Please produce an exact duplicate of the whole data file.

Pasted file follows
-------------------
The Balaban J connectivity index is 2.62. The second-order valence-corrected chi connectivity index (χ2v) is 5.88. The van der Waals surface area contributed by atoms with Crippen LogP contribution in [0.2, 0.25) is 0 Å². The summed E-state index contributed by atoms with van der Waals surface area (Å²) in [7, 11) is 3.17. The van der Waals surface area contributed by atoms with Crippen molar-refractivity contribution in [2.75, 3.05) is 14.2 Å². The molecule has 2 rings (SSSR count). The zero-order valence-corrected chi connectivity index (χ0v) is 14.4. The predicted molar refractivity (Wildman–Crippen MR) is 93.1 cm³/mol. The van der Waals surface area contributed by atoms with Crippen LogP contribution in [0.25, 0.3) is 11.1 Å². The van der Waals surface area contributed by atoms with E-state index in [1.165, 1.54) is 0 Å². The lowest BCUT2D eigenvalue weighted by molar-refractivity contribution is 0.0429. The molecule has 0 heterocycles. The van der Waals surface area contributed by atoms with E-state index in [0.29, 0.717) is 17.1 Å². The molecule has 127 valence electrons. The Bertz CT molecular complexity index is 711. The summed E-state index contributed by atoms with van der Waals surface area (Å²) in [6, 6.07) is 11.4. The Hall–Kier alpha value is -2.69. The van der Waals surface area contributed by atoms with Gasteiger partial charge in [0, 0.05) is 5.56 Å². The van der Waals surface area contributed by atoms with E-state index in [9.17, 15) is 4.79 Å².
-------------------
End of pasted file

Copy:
The Balaban J connectivity index is 2.62. The second-order valence-corrected chi connectivity index (χ2v) is 5.88. The van der Waals surface area contributed by atoms with Crippen LogP contribution in [0.2, 0.25) is 0 Å². The summed E-state index contributed by atoms with van der Waals surface area (Å²) in [7, 11) is 3.17. The van der Waals surface area contributed by atoms with Crippen molar-refractivity contribution in [2.75, 3.05) is 14.2 Å². The molecule has 2 rings (SSSR count). The zero-order valence-corrected chi connectivity index (χ0v) is 14.4. The predicted molar refractivity (Wildman–Crippen MR) is 93.1 cm³/mol. The van der Waals surface area contributed by atoms with Crippen LogP contribution in [0.25, 0.3) is 11.1 Å². The van der Waals surface area contributed by atoms with E-state index in [1.165, 1.54) is 0 Å². The lowest BCUT2D eigenvalue weighted by molar-refractivity contribution is 0.0429. The molecule has 0 heterocycles. The van der Waals surface area contributed by atoms with E-state index in [0.29, 0.717) is 17.1 Å². The molecule has 127 valence electrons. The Bertz CT molecular complexity index is 711. The summed E-state index contributed by atoms with van der Waals surface area (Å²) in [6, 6.07) is 11.4. The Hall–Kier alpha value is -2.69. The van der Waals surface area contributed by atoms with Gasteiger partial charge in [0, 0.05) is 5.56 Å². The van der Waals surface area contributed by atoms with E-state index in [9.17, 15) is 4.79 Å².